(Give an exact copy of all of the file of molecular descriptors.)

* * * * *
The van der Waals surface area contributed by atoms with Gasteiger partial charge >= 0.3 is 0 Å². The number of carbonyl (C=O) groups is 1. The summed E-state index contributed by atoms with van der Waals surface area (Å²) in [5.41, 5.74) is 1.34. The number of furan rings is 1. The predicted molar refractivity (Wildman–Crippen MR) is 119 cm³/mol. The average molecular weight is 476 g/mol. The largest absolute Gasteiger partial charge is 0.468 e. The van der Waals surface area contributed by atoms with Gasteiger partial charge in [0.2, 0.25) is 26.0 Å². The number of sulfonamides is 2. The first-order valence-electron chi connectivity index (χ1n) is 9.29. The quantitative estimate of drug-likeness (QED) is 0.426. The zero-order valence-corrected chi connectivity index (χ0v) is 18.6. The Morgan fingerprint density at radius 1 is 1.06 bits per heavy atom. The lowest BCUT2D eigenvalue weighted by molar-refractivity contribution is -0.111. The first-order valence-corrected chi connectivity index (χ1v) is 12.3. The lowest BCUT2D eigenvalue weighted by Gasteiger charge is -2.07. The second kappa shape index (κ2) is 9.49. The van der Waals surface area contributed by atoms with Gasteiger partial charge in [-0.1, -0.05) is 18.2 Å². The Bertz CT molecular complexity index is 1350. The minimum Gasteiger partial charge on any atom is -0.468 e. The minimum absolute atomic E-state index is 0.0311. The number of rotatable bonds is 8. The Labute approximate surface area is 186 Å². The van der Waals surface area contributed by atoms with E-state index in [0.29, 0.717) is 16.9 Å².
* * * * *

The van der Waals surface area contributed by atoms with Gasteiger partial charge >= 0.3 is 0 Å². The number of carbonyl (C=O) groups is 1. The summed E-state index contributed by atoms with van der Waals surface area (Å²) in [5.41, 5.74) is 1.34. The number of furan rings is 1. The predicted molar refractivity (Wildman–Crippen MR) is 119 cm³/mol. The average molecular weight is 476 g/mol. The largest absolute Gasteiger partial charge is 0.468 e. The van der Waals surface area contributed by atoms with Gasteiger partial charge in [0.2, 0.25) is 26.0 Å². The number of sulfonamides is 2. The first-order valence-electron chi connectivity index (χ1n) is 9.29. The quantitative estimate of drug-likeness (QED) is 0.426. The zero-order valence-corrected chi connectivity index (χ0v) is 18.6. The Morgan fingerprint density at radius 1 is 1.06 bits per heavy atom. The lowest BCUT2D eigenvalue weighted by molar-refractivity contribution is -0.111. The first-order valence-corrected chi connectivity index (χ1v) is 12.3. The lowest BCUT2D eigenvalue weighted by Gasteiger charge is -2.07. The second kappa shape index (κ2) is 9.49. The van der Waals surface area contributed by atoms with Gasteiger partial charge in [-0.1, -0.05) is 18.2 Å². The Bertz CT molecular complexity index is 1350. The minimum Gasteiger partial charge on any atom is -0.468 e. The minimum absolute atomic E-state index is 0.0311. The number of rotatable bonds is 8. The Labute approximate surface area is 186 Å². The van der Waals surface area contributed by atoms with E-state index in [0.29, 0.717) is 16.9 Å².